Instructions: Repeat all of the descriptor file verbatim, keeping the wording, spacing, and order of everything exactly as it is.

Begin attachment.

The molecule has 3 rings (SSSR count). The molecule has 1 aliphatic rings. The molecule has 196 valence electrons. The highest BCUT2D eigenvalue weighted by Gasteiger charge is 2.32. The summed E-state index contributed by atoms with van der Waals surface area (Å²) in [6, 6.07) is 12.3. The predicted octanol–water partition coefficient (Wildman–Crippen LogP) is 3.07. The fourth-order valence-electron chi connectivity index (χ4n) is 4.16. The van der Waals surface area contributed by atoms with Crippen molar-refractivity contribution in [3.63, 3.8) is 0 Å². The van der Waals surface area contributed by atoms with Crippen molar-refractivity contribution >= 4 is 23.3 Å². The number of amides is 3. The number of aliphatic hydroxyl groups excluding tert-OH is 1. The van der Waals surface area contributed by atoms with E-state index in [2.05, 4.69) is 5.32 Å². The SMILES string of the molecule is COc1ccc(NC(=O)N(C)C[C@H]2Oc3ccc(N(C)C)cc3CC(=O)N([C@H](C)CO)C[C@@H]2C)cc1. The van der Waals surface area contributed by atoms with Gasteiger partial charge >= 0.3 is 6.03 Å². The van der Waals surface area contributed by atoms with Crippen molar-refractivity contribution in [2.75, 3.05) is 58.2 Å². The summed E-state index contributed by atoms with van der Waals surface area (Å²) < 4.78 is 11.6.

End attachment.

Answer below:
The molecule has 3 rings (SSSR count). The molecule has 1 aliphatic rings. The molecule has 196 valence electrons. The highest BCUT2D eigenvalue weighted by Gasteiger charge is 2.32. The summed E-state index contributed by atoms with van der Waals surface area (Å²) in [6, 6.07) is 12.3. The predicted octanol–water partition coefficient (Wildman–Crippen LogP) is 3.07. The fourth-order valence-electron chi connectivity index (χ4n) is 4.16. The van der Waals surface area contributed by atoms with Crippen molar-refractivity contribution in [3.63, 3.8) is 0 Å². The van der Waals surface area contributed by atoms with Crippen molar-refractivity contribution >= 4 is 23.3 Å². The number of amides is 3. The number of aliphatic hydroxyl groups excluding tert-OH is 1. The van der Waals surface area contributed by atoms with E-state index in [2.05, 4.69) is 5.32 Å². The SMILES string of the molecule is COc1ccc(NC(=O)N(C)C[C@H]2Oc3ccc(N(C)C)cc3CC(=O)N([C@H](C)CO)C[C@@H]2C)cc1. The van der Waals surface area contributed by atoms with Gasteiger partial charge >= 0.3 is 6.03 Å². The van der Waals surface area contributed by atoms with Crippen molar-refractivity contribution in [2.75, 3.05) is 58.2 Å². The summed E-state index contributed by atoms with van der Waals surface area (Å²) < 4.78 is 11.6.